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I'm adding power for an outdoor pond, I will need four outlets in the end. I have an existing 15 amp circuit out of my main house service panel that connects to an outside wall. I want to tie into that with 12-2 and run it about 80 feet away (buried in rigid conduit) and it was suggested that I put a small sub panel on the remote end to help isolate that run later (Question 1. Is the sub panel unnecessary in the first place?). In the end I need four GFI outlets near the pond.

Concept: I was going to take a typical AC disconnect box and swap in a new 15 amp breaker. The question is about the wiring. The AC disconnect box has two main lugs and what I guess is the neutral bar at the bottom. I'm guessing I need to add a ground bar and then my incoming 12-2 will connect this way: Hot (black) to one of those lugs, Neutral (white) goes to the neutral bar, Ground (bare copper) goes to new ground bar. I assume the ground bar and neutral bar are not bonded in this scenario? Should I also bury a ground rod and tie that panel's new ground bar to the ground rod? From this new breaker I'll run the two new outlets in a separate weather proof box. I will use one GFI and then connect the second standard outlet on the load side so they're both protected. Have I described it proper or did I miss something major? Thanks!

UPDATE: Answering questions
Load to consider on the pond end:

  • Pump: 12 Volt, 28 Watts, 60Hz,
  • UV: 120 Volt, 60Hz, 9 Watt UV Lamp
  • LED: 0.76 Watts

There is a single outlet on the existing circuit.

  • What loads are you trying to feed there? Also, are there other receptacles on this existing branch circuit? – ThreePhaseEel Jan 10 at 0:46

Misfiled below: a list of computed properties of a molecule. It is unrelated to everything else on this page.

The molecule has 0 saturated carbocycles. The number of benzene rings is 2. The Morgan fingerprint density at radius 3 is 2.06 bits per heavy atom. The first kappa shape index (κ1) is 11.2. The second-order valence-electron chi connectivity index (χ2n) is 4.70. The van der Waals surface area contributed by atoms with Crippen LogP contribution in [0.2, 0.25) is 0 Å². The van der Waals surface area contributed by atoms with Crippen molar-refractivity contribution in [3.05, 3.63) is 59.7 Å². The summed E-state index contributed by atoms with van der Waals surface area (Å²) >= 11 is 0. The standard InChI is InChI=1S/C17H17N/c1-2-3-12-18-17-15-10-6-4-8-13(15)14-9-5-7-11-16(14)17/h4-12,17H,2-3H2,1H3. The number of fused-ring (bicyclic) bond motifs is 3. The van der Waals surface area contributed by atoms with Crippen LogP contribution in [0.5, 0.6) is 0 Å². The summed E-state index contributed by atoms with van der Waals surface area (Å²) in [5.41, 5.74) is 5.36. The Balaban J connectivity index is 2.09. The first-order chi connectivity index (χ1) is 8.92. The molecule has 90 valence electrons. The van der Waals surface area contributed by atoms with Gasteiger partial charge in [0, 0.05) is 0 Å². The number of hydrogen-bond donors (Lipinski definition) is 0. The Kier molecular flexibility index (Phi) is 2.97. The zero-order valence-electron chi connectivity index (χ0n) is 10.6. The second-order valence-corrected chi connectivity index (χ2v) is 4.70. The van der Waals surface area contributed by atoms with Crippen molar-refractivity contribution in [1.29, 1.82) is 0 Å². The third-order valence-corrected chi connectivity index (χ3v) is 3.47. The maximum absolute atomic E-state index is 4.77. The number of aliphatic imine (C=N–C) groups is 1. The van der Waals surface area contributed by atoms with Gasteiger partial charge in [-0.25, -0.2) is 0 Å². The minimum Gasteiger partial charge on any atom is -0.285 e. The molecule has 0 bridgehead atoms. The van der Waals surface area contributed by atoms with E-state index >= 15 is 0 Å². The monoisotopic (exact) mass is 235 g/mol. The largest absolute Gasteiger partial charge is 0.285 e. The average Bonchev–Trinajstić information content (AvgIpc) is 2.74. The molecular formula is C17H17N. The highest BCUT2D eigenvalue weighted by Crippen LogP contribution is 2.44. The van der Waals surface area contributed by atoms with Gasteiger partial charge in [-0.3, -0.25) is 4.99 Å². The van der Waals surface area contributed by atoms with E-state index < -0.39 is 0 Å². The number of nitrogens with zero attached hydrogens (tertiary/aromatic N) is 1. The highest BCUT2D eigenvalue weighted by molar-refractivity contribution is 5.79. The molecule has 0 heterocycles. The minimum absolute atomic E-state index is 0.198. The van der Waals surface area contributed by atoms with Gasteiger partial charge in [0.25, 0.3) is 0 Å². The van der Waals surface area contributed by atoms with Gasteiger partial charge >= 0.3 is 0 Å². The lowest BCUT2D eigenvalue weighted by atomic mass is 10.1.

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You don't need a shutoff or subpanel for a single outdoor circuit.

You should not put 4 GFCI receptacles outdoors if you can avoid it.

The best way to handle the GFCI requirement is to find a place along the circuit still inside your dry house. Put the GFCI there, whee itvwon't get destroyed by weather. You know how to use the LOAD terminals on a GFCI to protect downline things, so do exactly that for your entire outdoor circuit.

Now, because the wiring is also protected, you are allowed to use direct burial at 12" cover. Though since you are using Rigid, you only need 6" cover. You can use THWN individual wires in the conduit and do not need a ground since Rigid is the ground.

  • I've already run the 12-2 underground, that's OK vs the THWN right? @Harper – kcap Jan 10 at 1:43
  • @kcap -- is that 12/2 UF cable (the grey stuff without the paper separator) or NM? Also, is it buried to the correct depth? – ThreePhaseEel Jan 10 at 1:50
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    @kcap -- you'll need to dig it up then, sorry man.... – ThreePhaseEel Jan 10 at 2:20
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    @kcap -- ah, I didn't see you were trying to jam that 12/2 down a conduit :) I'd just get a pair of 12AWG THHNs and use the outgoing cable as a pull-string -- stuffing a cable down that conduit is simply making your life harder than it needs to be. – ThreePhaseEel Jan 10 at 2:33
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    @ThreePhaseEel -- by use of Rigid I meant the grey PVC CANTEX, guessing that does not count? – kcap Jan 10 at 3:14

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